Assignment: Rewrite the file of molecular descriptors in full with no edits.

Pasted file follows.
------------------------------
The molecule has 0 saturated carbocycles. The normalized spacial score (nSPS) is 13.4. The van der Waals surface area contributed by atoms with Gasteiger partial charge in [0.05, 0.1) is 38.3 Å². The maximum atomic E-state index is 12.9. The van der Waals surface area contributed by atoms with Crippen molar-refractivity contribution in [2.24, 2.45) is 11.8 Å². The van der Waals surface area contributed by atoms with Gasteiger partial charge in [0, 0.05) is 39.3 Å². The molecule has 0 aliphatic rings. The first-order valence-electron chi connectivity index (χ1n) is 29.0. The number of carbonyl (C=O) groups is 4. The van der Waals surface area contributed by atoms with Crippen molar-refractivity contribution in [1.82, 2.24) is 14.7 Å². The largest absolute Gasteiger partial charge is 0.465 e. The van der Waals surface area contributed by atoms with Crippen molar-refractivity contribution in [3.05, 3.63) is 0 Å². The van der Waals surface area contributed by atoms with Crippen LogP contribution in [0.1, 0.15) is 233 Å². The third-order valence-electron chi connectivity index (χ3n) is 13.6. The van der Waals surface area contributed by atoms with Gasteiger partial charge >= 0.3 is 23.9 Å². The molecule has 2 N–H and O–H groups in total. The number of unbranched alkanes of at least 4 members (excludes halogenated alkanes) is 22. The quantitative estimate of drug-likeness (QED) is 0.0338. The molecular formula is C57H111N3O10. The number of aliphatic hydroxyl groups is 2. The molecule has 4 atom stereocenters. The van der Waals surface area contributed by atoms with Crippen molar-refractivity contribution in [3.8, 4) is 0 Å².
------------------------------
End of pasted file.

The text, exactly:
The molecule has 0 saturated carbocycles. The normalized spacial score (nSPS) is 13.4. The van der Waals surface area contributed by atoms with Gasteiger partial charge in [0.05, 0.1) is 38.3 Å². The maximum atomic E-state index is 12.9. The van der Waals surface area contributed by atoms with Crippen molar-refractivity contribution in [2.24, 2.45) is 11.8 Å². The van der Waals surface area contributed by atoms with Gasteiger partial charge in [0, 0.05) is 39.3 Å². The molecule has 0 aliphatic rings. The first-order valence-electron chi connectivity index (χ1n) is 29.0. The number of carbonyl (C=O) groups is 4. The van der Waals surface area contributed by atoms with Crippen molar-refractivity contribution in [1.82, 2.24) is 14.7 Å². The largest absolute Gasteiger partial charge is 0.465 e. The van der Waals surface area contributed by atoms with Crippen molar-refractivity contribution in [3.05, 3.63) is 0 Å². The van der Waals surface area contributed by atoms with Crippen LogP contribution in [0.1, 0.15) is 233 Å². The third-order valence-electron chi connectivity index (χ3n) is 13.6. The van der Waals surface area contributed by atoms with Gasteiger partial charge >= 0.3 is 23.9 Å². The molecule has 2 N–H and O–H groups in total. The number of unbranched alkanes of at least 4 members (excludes halogenated alkanes) is 22. The quantitative estimate of drug-likeness (QED) is 0.0338. The molecular formula is C57H111N3O10. The number of aliphatic hydroxyl groups is 2. The molecule has 4 atom stereocenters. The van der Waals surface area contributed by atoms with Crippen molar-refractivity contribution in [3.8, 4) is 0 Å².